I beg to move, That the Committee be now adjourned.
I thank hon. Members and Clerks for assembling again to consider the Bill. I can only apologise that, again, we will not be able to make any progress.
Colleagues will have witnessed the extraordinary urgent question that I asked the Leader of the House on Thursday. It was extraordinary, first, for the onslaught that she was subjected to from Conservative Back Benchers. Members from her own party lined up to attack the Government, accusing them of: behaving undemocratically; committing an abuse of Parliament; denying the democratic rights of Members; breaching undertakings they gave to the Procedure Committee, and sending out the Leader of the House to defend the indefensible. As the hon. Member for Wellingborough put it, she was
“sent to the wicket not only without a bat, but without pads or a helmet.”—[Official Report,
Any Leader of the House fulfilling her duty as Parliament’s representative in Cabinet would have relayed this strength of feeling to her colleagues and come back with a money resolution. Clearly, that has not happened.
Conservative Members joined colleagues from Labour, the Scottish National party and the Liberal Democrats to universally condemn the Government. I register my thanks to my hon. Friends the Members for Enfield, Southgate and for Nottingham North and to the hon. Member for Wellingborough for their contributions. I know others would have joined in if they could.
The urgent question was extraordinary, secondly, because it exposed how weak the Government’s arguments really are. After a certain point, the Leader of the House stopped attempting to answer questions that Members put to her and resorted to repeating the same two or three sentences over and over again.
First, the Leader of the House pointed to private Members’ Bills that have made progress in this Parliament. All that shows is that the Government will not block Bills that they already agree with. The function of a private Member’s Bill is to raise issues of public interest. At times, that may involve challenging the Government, if they are in opposition to the majority of Members and the public. The Government should not use procedure to block that, but allow an open and honest debate.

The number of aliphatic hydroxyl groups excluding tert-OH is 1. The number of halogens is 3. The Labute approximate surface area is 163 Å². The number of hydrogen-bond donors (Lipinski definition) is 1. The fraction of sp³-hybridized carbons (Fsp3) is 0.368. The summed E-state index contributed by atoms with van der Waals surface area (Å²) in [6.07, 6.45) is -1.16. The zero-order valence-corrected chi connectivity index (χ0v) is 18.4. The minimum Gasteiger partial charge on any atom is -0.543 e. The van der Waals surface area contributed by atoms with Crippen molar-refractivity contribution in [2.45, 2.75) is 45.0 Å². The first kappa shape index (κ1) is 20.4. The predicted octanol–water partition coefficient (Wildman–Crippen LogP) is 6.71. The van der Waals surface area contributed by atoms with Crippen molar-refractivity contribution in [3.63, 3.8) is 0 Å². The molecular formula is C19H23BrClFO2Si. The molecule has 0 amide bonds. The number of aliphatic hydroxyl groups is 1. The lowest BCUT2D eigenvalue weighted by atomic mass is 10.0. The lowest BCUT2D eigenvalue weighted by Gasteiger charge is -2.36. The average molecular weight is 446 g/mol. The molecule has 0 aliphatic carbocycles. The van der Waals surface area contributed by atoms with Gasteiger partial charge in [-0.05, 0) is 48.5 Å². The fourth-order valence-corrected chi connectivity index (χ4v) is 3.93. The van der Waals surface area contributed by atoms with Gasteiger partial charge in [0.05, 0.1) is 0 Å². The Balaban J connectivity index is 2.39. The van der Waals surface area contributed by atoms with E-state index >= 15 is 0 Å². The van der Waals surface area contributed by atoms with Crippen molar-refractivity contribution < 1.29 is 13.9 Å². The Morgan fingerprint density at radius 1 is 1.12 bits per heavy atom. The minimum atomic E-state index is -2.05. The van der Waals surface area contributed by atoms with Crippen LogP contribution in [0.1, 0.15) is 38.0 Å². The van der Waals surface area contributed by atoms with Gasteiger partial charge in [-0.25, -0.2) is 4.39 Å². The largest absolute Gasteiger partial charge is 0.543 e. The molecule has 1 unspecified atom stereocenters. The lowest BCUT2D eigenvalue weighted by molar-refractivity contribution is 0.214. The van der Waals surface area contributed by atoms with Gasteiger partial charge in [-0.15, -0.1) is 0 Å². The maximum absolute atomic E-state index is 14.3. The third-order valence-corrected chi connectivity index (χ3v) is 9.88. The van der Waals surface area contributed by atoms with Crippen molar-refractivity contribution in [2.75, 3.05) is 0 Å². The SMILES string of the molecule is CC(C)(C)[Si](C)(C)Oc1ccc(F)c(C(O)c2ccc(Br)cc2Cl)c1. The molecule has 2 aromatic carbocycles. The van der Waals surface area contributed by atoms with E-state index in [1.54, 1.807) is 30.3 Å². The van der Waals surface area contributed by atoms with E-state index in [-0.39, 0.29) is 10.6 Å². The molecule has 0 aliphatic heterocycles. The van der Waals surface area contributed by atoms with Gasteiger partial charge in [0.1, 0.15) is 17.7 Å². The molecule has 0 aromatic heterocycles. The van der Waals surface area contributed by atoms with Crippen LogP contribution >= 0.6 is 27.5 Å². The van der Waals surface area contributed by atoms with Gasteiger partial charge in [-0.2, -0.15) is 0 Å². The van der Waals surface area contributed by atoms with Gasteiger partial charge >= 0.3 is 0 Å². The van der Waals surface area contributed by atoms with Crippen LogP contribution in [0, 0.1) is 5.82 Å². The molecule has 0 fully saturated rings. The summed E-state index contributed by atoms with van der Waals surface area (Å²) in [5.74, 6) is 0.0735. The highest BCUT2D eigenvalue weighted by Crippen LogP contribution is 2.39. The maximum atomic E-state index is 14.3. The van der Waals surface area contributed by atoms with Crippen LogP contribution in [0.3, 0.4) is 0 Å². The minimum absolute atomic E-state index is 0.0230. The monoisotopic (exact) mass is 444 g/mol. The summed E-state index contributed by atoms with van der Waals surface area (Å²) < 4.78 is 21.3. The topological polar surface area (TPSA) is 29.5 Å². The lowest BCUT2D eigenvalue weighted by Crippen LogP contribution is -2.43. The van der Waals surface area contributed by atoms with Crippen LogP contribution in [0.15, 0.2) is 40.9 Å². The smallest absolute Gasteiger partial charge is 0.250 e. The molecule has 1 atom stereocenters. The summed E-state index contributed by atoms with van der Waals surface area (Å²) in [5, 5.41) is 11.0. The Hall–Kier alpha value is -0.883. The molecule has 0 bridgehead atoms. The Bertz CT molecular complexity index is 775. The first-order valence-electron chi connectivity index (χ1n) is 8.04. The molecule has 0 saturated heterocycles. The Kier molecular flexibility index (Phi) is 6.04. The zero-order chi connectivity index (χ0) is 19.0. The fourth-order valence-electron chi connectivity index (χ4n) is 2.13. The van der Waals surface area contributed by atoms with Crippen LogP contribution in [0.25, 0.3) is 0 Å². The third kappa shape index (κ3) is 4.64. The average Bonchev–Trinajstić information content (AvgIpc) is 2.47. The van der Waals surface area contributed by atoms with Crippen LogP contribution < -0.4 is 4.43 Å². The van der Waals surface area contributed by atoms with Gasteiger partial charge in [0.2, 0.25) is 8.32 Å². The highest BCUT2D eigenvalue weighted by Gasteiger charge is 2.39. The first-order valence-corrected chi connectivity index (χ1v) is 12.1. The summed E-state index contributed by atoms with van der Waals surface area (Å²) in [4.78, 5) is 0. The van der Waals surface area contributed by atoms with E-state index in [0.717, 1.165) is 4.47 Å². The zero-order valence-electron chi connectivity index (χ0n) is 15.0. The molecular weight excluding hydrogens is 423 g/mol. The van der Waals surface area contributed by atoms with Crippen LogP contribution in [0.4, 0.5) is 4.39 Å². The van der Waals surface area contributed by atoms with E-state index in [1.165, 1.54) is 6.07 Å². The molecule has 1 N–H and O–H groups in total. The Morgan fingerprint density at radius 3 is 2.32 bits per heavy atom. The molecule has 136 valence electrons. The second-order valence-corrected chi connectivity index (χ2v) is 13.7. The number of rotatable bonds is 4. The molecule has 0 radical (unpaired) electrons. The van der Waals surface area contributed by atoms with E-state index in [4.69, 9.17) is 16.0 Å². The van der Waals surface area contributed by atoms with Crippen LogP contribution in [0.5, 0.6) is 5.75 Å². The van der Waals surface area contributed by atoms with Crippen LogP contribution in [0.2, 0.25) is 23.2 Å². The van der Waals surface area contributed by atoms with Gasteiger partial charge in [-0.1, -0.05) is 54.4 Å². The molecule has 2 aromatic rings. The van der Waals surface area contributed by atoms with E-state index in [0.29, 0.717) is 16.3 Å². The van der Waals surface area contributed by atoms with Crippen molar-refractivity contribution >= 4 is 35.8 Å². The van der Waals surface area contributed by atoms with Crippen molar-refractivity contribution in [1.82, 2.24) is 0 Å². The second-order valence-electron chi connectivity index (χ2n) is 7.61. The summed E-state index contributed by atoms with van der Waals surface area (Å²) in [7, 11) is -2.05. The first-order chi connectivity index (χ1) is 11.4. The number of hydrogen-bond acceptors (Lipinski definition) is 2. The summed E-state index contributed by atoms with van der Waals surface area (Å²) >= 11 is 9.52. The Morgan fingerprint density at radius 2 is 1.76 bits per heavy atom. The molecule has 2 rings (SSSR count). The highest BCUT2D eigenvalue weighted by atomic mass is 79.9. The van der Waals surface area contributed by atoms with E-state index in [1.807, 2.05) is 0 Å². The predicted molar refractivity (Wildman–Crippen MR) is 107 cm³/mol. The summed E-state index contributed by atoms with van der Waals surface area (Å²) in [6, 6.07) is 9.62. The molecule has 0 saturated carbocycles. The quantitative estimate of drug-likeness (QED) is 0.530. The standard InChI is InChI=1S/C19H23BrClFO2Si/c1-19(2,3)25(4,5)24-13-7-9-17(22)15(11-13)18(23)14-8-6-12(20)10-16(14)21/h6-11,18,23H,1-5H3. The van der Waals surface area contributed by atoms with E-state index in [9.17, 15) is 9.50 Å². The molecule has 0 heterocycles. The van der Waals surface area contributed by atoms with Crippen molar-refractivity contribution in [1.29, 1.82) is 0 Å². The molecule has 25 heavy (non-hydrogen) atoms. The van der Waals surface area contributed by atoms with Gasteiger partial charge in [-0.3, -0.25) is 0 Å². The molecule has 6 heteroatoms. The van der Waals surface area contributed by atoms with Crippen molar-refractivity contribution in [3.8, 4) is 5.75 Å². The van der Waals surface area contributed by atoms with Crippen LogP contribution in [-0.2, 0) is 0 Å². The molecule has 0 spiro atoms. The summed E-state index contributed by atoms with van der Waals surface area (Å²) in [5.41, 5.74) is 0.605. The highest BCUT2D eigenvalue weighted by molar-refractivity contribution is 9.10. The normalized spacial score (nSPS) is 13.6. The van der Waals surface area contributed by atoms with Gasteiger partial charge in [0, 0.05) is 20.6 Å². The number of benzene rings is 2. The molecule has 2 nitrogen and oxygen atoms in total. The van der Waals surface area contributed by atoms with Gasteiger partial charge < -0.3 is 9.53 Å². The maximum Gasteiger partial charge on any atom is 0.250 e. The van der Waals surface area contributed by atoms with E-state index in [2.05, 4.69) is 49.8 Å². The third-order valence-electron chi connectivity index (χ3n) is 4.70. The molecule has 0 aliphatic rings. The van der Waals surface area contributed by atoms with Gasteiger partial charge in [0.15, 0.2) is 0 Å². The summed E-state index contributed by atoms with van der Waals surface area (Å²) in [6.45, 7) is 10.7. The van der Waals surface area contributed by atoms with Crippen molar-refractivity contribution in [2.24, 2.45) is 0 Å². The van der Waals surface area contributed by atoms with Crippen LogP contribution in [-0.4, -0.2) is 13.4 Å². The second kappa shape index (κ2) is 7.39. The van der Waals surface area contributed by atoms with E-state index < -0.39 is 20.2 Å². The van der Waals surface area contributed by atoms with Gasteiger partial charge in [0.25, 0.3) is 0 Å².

Secondly, the Leader of the House pointed to the financial initiative of the Crown, which is the principle that any spending of public funds must be proposed by the Government. I do not think anyone has proposed that we change that sensible, long-standing principle, but it is deeply disingenuous to claim that the Government are blocking the Bill for financial reasons. The Government do not want to allow the Bill to be debated because it would hurt the Conservative party’s electoral chances. They want to rig the electoral system in their favour and are blocking a Bill that would stop them doing that.
Finally, the Leader of the House tried to defend herself against Members of her own party by arguing that they stood on a manifesto pledging to implement the boundary changes. First, as the hon. Member for Wellingborough made clear, he and others opposed that. Secondly, the Government could show some humility because their manifesto did not actually win them a majority. Thirdly, as my hon. Friend Paula Sherriff asked, do the continual references to the Conservative party’s manifesto mean that we should expect Bills on foxhunting, grammar schools and the dementia tax soon?
The Government are starting to embarrass themselves over money resolutions. I urge the Minister to report back to her colleagues the anger in the Committee and across the House. The fundamental constitutional question of how many people should represent the country should be debated in the open, among Members and in front of the public, not in the back rooms of Government offices. If the Government are blocking the Bill because they do not think they can get enough of their Members to vote with them on it, they have more problems than just constituency boundaries.
I associate myself with my hon. Friend’s comments. It makes a mockery of the private Member’s Bill system that we are here again with no money resolution and no prospect of moving forward on the Bill. Last time we met, the Minister said that continuing with the boundary review changes had been in the Conservative party manifesto. That is true, but that manifesto did not win a majority at a general election, whereas this private Member’s Bill passed Second Reading in this House by 229 votes to 44. It is therefore clear that the will of the House is to progress with the Bill. By not presenting a money resolution, the Government are frankly making a mockery of the power we give our Back Benchers to pass legislation in this place.
I hope the Minister will take the message back to the rest of the Government that we want a money resolution, because we want to have the arguments out in Committee and on the Floor of the House and allow Members of Parliament—who, sitting in this Session, reflect the outcome of the general election—to make a decision. I hope she will take on board the comments of my hon. Friend the Member for Manchester, Gorton and me and find a way of getting a money resolution so that we can make progress with the Bill.